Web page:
ELECTIVE surgery wait lists are expected to ease as Fremantle Hospital takes on new services in the face of larger than expected patient numbers at Fiona Stanley Hospital.
Gynaecological cases and elective surgeries for ear, nose and throat (ENT) conditions were recently handed to Fremantle Hospital.
When Fiona Stanley Hospital opened in February 2015, then Health Minister Kim Hames said the new ED would see about 95,000 patients a year.
The Department of Health’s annual report showed the hospital treated more than 100,000 patients in its first year of operation, performing 22,600 surgeries, including 12,600 elective surgeries.
Paul Forden is the new executive director of Fiona Stanley Fremantle Hospitals Group, which includes the two hospitals and the nursing post on Rottnest Island.
He said the success of a hospital was measured through patient outcomes, so it was important that any change delivered the safest, most effective care and ensured patients had a positive hospital experience.
Elective surgery waitlist figures released by the Department of Health last Tuesday showed there was a backlog of patients waiting to be assessed at FSH.
Australian Medical Association WA president Andrew Miller welcomed the move.
“We hope that Fremantle Hospital will now have a second lease on life to reduce elective surgery wait times,” he said.
“In hindsight, the relocation of services from Fremantle Hospital to Fiona Stanley Hospital was a little heavy-handed.”
Fremantle became a 300-bed specialist hospital in 2015 when its tertiary services moved to FSH. Maternity and gynaecological services moved to FSH after Kaleeya Hospital in East Fremantle was closed.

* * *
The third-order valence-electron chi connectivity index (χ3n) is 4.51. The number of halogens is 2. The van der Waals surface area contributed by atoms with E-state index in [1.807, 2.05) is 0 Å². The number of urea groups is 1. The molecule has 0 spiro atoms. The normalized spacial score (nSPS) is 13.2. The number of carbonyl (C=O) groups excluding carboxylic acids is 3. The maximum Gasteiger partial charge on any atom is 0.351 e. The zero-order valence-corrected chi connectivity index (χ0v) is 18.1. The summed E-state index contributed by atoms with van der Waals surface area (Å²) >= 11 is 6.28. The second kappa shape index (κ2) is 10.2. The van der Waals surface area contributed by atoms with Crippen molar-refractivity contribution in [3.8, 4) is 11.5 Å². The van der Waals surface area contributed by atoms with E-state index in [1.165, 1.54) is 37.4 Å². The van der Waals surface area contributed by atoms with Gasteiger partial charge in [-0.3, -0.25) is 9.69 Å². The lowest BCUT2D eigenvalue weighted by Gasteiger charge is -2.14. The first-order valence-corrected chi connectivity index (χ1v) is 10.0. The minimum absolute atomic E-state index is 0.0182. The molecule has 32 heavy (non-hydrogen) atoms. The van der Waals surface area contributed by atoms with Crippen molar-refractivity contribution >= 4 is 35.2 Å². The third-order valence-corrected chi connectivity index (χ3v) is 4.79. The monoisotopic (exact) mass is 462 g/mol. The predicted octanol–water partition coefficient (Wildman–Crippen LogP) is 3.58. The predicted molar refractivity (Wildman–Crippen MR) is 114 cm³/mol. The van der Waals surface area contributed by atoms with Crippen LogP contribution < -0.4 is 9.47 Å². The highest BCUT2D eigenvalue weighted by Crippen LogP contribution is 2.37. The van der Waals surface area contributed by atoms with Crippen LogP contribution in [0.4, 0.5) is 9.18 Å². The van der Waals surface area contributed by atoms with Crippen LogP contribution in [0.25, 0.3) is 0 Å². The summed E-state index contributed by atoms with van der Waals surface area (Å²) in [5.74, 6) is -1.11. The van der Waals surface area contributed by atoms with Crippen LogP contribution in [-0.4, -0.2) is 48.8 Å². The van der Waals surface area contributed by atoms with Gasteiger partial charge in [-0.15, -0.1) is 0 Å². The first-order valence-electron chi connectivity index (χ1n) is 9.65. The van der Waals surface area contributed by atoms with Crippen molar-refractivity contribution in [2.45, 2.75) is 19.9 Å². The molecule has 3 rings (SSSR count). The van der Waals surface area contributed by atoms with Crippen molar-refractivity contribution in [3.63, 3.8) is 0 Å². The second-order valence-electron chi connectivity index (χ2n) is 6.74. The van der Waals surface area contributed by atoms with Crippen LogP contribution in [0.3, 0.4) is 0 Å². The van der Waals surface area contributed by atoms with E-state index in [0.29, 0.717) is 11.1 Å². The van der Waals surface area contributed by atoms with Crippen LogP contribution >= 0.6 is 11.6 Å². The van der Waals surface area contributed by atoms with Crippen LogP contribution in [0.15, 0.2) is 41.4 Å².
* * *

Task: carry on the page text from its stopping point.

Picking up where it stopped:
Fremantle’s Emergency Department transformed into a day procedure unit providing elective surgeries including orthopaedics, ophthalmology and plastics.
These services are now being refined to ensure they are working as effectively as possible and making the best use of available space.
“Alongside other specialties, we will continue to develop and improve our mental health services which have provided vital services to the south metropolitan community for years,” Mr Forden said.
“Fremantle has a rich heritage and is an important part of the surrounding community. However, the way we care for patients is changing with advancements in medical technology and best practise. We need to be open to adapting our services to meet the changing needs of the community.
“Fremantle is perfectly placed to deliver state-of-the-art services for a number of clinical specialties complementary to Fiona Stanley Hospital.”